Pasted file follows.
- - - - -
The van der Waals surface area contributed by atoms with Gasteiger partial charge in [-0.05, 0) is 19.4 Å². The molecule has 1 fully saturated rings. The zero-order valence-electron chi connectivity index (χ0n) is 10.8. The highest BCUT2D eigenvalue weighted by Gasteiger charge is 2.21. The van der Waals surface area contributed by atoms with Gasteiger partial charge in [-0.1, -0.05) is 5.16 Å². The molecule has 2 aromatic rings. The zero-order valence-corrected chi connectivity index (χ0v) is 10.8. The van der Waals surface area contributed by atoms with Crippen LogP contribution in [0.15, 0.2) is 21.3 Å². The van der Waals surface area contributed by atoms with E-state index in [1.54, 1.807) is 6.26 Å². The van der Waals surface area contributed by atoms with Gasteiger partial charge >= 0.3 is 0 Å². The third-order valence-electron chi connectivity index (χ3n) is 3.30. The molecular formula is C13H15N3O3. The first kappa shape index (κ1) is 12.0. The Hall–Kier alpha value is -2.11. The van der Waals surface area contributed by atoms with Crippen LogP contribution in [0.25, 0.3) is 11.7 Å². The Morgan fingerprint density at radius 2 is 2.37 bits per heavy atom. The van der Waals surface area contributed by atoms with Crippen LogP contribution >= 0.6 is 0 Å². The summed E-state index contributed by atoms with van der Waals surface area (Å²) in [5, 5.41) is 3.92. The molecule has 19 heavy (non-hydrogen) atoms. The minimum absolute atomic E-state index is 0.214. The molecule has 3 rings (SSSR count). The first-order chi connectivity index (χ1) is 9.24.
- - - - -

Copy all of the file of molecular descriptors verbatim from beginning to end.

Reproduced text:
The van der Waals surface area contributed by atoms with Gasteiger partial charge in [-0.05, 0) is 19.4 Å². The molecule has 1 fully saturated rings. The zero-order valence-electron chi connectivity index (χ0n) is 10.8. The highest BCUT2D eigenvalue weighted by Gasteiger charge is 2.21. The van der Waals surface area contributed by atoms with Gasteiger partial charge in [-0.1, -0.05) is 5.16 Å². The molecule has 2 aromatic rings. The zero-order valence-corrected chi connectivity index (χ0v) is 10.8. The van der Waals surface area contributed by atoms with Crippen LogP contribution in [0.15, 0.2) is 21.3 Å². The van der Waals surface area contributed by atoms with E-state index in [1.54, 1.807) is 6.26 Å². The van der Waals surface area contributed by atoms with Gasteiger partial charge >= 0.3 is 0 Å². The third-order valence-electron chi connectivity index (χ3n) is 3.30. The molecular formula is C13H15N3O3. The first kappa shape index (κ1) is 12.0. The Hall–Kier alpha value is -2.11. The van der Waals surface area contributed by atoms with Crippen LogP contribution in [0.25, 0.3) is 11.7 Å². The Morgan fingerprint density at radius 2 is 2.37 bits per heavy atom. The van der Waals surface area contributed by atoms with Crippen LogP contribution >= 0.6 is 0 Å². The summed E-state index contributed by atoms with van der Waals surface area (Å²) in [5, 5.41) is 3.92. The molecule has 19 heavy (non-hydrogen) atoms. The minimum absolute atomic E-state index is 0.214. The molecule has 3 rings (SSSR count). The first-order chi connectivity index (χ1) is 9.24.